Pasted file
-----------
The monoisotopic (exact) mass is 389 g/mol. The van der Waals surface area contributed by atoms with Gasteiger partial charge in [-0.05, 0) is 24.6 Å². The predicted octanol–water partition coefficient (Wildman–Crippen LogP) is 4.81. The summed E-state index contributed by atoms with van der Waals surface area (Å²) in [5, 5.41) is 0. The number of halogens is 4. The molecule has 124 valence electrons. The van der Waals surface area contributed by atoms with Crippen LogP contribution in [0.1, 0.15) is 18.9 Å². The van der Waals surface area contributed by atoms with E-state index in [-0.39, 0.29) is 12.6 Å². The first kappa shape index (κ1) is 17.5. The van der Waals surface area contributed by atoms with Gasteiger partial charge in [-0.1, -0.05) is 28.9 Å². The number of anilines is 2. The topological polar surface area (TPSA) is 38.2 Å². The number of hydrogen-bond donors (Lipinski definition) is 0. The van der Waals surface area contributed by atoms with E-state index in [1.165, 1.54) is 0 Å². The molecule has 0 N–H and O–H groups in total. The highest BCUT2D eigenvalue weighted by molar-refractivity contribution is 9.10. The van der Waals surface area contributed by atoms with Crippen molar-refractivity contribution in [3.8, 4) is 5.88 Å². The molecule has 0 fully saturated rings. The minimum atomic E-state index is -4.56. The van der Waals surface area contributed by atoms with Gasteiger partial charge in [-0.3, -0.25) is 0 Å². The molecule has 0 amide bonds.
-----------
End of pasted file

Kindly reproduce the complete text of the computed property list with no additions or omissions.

The monoisotopic (exact) mass is 389 g/mol. The van der Waals surface area contributed by atoms with Gasteiger partial charge in [-0.05, 0) is 24.6 Å². The predicted octanol–water partition coefficient (Wildman–Crippen LogP) is 4.81. The summed E-state index contributed by atoms with van der Waals surface area (Å²) in [5, 5.41) is 0. The number of halogens is 4. The molecule has 124 valence electrons. The van der Waals surface area contributed by atoms with Crippen LogP contribution in [0.1, 0.15) is 18.9 Å². The van der Waals surface area contributed by atoms with E-state index in [-0.39, 0.29) is 12.6 Å². The first kappa shape index (κ1) is 17.5. The van der Waals surface area contributed by atoms with Gasteiger partial charge in [-0.1, -0.05) is 28.9 Å². The number of anilines is 2. The topological polar surface area (TPSA) is 38.2 Å². The number of hydrogen-bond donors (Lipinski definition) is 0. The van der Waals surface area contributed by atoms with E-state index in [1.165, 1.54) is 0 Å². The molecule has 0 N–H and O–H groups in total. The highest BCUT2D eigenvalue weighted by molar-refractivity contribution is 9.10. The van der Waals surface area contributed by atoms with Crippen molar-refractivity contribution in [3.8, 4) is 5.88 Å². The molecule has 0 fully saturated rings. The minimum atomic E-state index is -4.56. The van der Waals surface area contributed by atoms with Gasteiger partial charge in [-0.3, -0.25) is 0 Å². The molecule has 0 amide bonds.